The school reports came out today. I thought I might write a post on them. I wasn’t sure, I don’t want to come across as a show-offy mummy. But I’m writing one. And it’s not the post I might have written.
The school reports always cause all sorts of snatching and grabbing and shouting as they all try to read their own and each other’s as soon as they get out of school. This year I decided we would do it differently. No-one, including me, was to open the reports until we got home. And no-one was going to be breathing down my neck and pushing in and grabbing as I tried to read them. The reports are addressed to me, so I would sit down on my own and read them on my own.
I went into the dining room and sat down with the three envelopes. Which to read first? Not wanting to show any sort of bias, I decided to read them in order starting with my eldest.
I opened the report and I started to cry. I cried because it was a good report. I cried because it’s the last report I’m going to get for him from primary school and he’s only got another five days there. And I cried because, with a list of jobs as long as my arm to do – presents to buy, letters to fill in for school, Cubs and Scouts, food to buy, washing to sort, childcare for the holidays to arrange etc etc – the only thing I’d achieved today was to crash my car.
I went running in the morning, training for my half-marathon and, yes, I probably spent too long on Twitter when I got back. I had parcels which needed posting for ebay and I had a school governors’ meeting at 1. It was already 12 when I set off for the post office. The post office car park is the Tesco car park and it’s ALWAYS busy. Busy car parks stress me out. They make me drive badly. Having a long jobs list and potentially being late for a school governors’ meeting stresses me out. I saw a parking space, I turned right and I went for it.
But I didn’t get there. There was an almighty crunch and somehow I’d knocked over the sign post pointing out the parent and toddler and disabled parking spaces. I carried on parking, inspected the damage (minimal), picked up my hub cap off the ground and went into the store to report what I’d done. They were very good about it and didn’t even take my details. So, slightly shaken, I carried on to the post office.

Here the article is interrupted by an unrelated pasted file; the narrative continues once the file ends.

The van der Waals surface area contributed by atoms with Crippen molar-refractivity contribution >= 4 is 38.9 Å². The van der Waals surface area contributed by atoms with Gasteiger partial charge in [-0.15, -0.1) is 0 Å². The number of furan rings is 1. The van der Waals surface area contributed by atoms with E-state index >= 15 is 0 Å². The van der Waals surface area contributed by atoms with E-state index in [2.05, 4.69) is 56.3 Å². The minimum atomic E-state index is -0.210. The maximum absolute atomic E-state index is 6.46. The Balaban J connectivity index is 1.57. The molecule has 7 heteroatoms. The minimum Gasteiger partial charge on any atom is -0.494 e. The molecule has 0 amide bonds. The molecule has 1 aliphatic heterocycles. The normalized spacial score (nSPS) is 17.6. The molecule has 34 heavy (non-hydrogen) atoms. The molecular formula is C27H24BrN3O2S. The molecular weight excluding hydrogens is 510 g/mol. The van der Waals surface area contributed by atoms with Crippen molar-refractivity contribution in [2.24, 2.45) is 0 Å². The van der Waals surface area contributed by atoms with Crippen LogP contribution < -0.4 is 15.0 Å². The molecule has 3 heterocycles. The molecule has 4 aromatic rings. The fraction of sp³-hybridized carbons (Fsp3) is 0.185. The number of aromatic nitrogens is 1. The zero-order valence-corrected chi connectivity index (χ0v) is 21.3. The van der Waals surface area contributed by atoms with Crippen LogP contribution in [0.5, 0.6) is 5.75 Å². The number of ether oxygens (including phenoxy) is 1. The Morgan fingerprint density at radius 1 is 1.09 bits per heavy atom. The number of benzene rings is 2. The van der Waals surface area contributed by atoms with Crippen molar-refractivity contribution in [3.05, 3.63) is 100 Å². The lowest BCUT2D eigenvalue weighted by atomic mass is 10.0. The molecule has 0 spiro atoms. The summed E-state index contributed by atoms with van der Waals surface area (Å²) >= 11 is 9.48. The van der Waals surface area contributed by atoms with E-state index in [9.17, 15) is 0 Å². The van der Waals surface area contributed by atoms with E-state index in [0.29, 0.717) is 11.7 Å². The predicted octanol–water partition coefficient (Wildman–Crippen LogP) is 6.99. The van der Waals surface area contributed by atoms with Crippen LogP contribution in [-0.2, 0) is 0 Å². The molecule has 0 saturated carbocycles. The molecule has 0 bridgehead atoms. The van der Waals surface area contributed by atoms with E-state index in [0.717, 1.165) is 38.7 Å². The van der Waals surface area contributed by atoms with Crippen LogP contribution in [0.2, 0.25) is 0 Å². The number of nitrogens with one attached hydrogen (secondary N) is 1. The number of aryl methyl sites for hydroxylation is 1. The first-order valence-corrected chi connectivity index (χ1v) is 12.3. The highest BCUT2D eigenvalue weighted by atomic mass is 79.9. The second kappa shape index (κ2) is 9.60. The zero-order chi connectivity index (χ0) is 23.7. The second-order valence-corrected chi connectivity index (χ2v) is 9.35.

Time was ticking and there was a big queue. It was 12.30 by the time I got back in my car and I still hadn’t had any lunch. And, believe me, when you’ve run eight miles, you really need your lunch. I started the car and it felt a bit weird. I drove across the car park. Something was badly wrong. My tyre was as flat as a pancake. I hope that’s all that’s wrong. So I parked up and rang my mum and dad for a lift.
It was 12.50 when I got home. I was so hungry, but so shaken by what I’d done to my car and by thinking I was late for governors’ that I could barely eat anyway.
During the governors’ meeting I focused on something other than my car and the shopping and hoovering I hadn’t done and the fact that I haven’t got a tumble drier and I haven’t bought my son’s uniform for his new school or got any make-up for my dance show at the weekend and I don’t even know my dances anyway and my son still hasn’t written his birthday thank you letters. But I got home, opened those reports, and it all flooded back.
The reports were brilliant and I was truly overwhelmed. By them and the crap day I’d had and the manic few days I’ve got coming up.
My eldest, the least academically able of the three of them, has got his KS2 SATS results – level 5 for maths and science and level 4 for English. I am very proud of him. He got A1 for most things and his teacher had written lovely comments about him.
My younger son, who’s in Year 3, is off-the-scale clever. He can work stuff out far quicker and read with more understanding and fluency than his pretty bright Year 6 brother. He got A1 across the board. Even for the minority subjects. He always gets it for the main ones, but not usually for Art, RE or even PE. I’m so proud that he still tries so hard, even though he is naturally gifted and things come so easily to him. He’s even got 100% attendance for the year! It was a perfect report.
My daughter’s was excellent – A1 for the main subjects, but some Bs and 2s for things like geography and history, which doesn’t bother me – she’s only in Year 1 for goodness sake. I disagreed with the 2s for art and PE though, because she’s brilliant at both. I didn’t say anything to her about it.
Whether she felt my fragile emotional state, I don’t know, but she took one look at that report and she burst into tears. She’d got Bs! And 2s! Why hadn’t she got all A1s? She will tell you (and she’s right) that she’s the ‘second cleverest person’ in the class. I explained how she’d got A1 where it really mattered, but all she saw was the Bs for RE and history – and her brother’s perfect report. I tried to explain to her that her brother is something else, something unique, not just the cleverest person in the class, but way beyond that. But that wasn’t good enough.
So we dug out his old reports with the Bs and the 2s for art and PE. And still she cried.
Then my eldest had a strop. Why had he got a 2 for PE? Well, to be honest that’s probably accurate. ‘But it means I’m average!’ Telling him that, actually, he is average at PE didn’t go down well.
I wanted to reward them for their reports and, feeling an emotional wreck, I didn’t want to cook the tea. I would take them to McDonalds.
And then I realised. I didn’t even have a bloody car!